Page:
UCL School of Life and Medical Sciences


Targeted checks could prevent one in 10 heart attacks

25 April 2019

Nearly one in 10 heart attacks and strokes in England and Wales could be prevented if routine check-ups were better targeted, according to a study by UCL and the University of Helsinki.


Currently, people aged 40 and over are eligible to have an assessment of their cardiovascular disease risk every five years. The health check looks at a variety of risk factors, including systolic blood pressure, cholesterol profile, blood glucose, and smoking status. High-risk patients are advised to change their lifestyle, and if that is not sufficient they may be offered statins or drugs to lower blood pressure.

But researchers at UCL and the University of Helsinki found that these five-year checks meant low-risk patients were being seen too frequently and high-risk patients were not being checked often enough.

They estimated that if the frequency of check-ups was tailored to an individual’s level of risk, about 5,000 heart attacks and strokes would be prevented each year in England and Wales.

The researchers found that this would be achieved without any increased health care costs.

Currently, a five-year interval is recommended in guidelines by the American Heart Association and the European Society of Cardiology, but these five-yearly screenings are not based on direct research evidence.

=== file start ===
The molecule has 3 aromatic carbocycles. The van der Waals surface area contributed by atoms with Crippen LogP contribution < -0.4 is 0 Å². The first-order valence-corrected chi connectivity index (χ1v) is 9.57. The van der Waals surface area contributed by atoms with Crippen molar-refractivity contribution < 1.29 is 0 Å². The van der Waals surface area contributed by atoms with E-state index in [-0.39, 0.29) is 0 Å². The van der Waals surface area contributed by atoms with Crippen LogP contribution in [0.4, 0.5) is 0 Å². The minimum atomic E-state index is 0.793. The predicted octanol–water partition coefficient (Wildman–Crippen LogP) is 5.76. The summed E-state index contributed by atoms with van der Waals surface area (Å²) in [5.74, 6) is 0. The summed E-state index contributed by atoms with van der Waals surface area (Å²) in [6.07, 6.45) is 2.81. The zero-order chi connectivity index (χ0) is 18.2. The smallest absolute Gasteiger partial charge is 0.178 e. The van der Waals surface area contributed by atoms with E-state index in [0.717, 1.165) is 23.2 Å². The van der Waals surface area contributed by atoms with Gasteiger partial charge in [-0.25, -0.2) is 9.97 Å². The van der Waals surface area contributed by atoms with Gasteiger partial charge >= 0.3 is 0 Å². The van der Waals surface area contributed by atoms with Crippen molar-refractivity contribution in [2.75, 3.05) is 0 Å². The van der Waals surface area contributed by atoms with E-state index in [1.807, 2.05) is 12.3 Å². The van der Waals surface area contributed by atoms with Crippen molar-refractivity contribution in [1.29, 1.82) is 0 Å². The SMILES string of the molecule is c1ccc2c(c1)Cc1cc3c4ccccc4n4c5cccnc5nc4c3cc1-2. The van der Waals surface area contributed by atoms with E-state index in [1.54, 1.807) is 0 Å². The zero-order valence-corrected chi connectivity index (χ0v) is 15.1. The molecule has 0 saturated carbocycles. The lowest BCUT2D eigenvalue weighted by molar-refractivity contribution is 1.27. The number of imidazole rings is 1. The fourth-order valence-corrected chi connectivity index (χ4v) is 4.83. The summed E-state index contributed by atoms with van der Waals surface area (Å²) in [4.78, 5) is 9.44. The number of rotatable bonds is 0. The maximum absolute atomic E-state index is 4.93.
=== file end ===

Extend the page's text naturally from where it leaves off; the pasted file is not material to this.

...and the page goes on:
The study, published in Lancet Public Health, followed over 7,000 men and women to see how their cardiovascular disease risk developed over 22 years.

It found that "low-risk" patients took an average of nine years to reach "intermediate-low-risk", while "intermediate-low-risk" patients stayed in this category for an average of seven years. But within four years, 70% of "intermediate-high-risk" patients became "high-risk" and needed treatment.

The researchers then simulated different systems of screening people depending on their level of risk. They concluded that screening low-risk patients every seven years, intermediate-low every four years and intermediate-high every year cost the same as the current system.

Professor Mika Kivimaki (UCL Institute of Epidemiology & Health Care), senior author of the study, said: "The key message is to use individualised screening, not one-size-fits-all.

“An individualised screening interval would enable more effective cardiovascular disease prevention by means of lifestyle intervention or preventive medication, because of more timely detection of those at high risk.

“The results show that simple changes in primary care can make a difference."

“Our findings are promising, but national guidelines are rarely changed based on one study. The benefits of individualised screening intervals should be further studied in a randomised control trial before changing the guidelines,” Professor Kivimaki added.

UK residents can determine their individual cardiovascular disease risk with the QRISK3 calculator, which includes questions about age, sex, smoking, total cholesterol, HDL-cholesterol, systolic blood pressure, antihypertensive medication, diabetes status, and a variety of medical conditions. The calculator is freely available from https://qrisk.org/three.

The study was funded by the Medical Research Council, British Heart Association, National Institutes on Aging, NordForsk, Academy of Finland.



Wikimedia Commons

Media contact

Mark Greaves

Tel: +44 (0)20 3108 9485

Email: m.greaves [at] ucl.ac.uk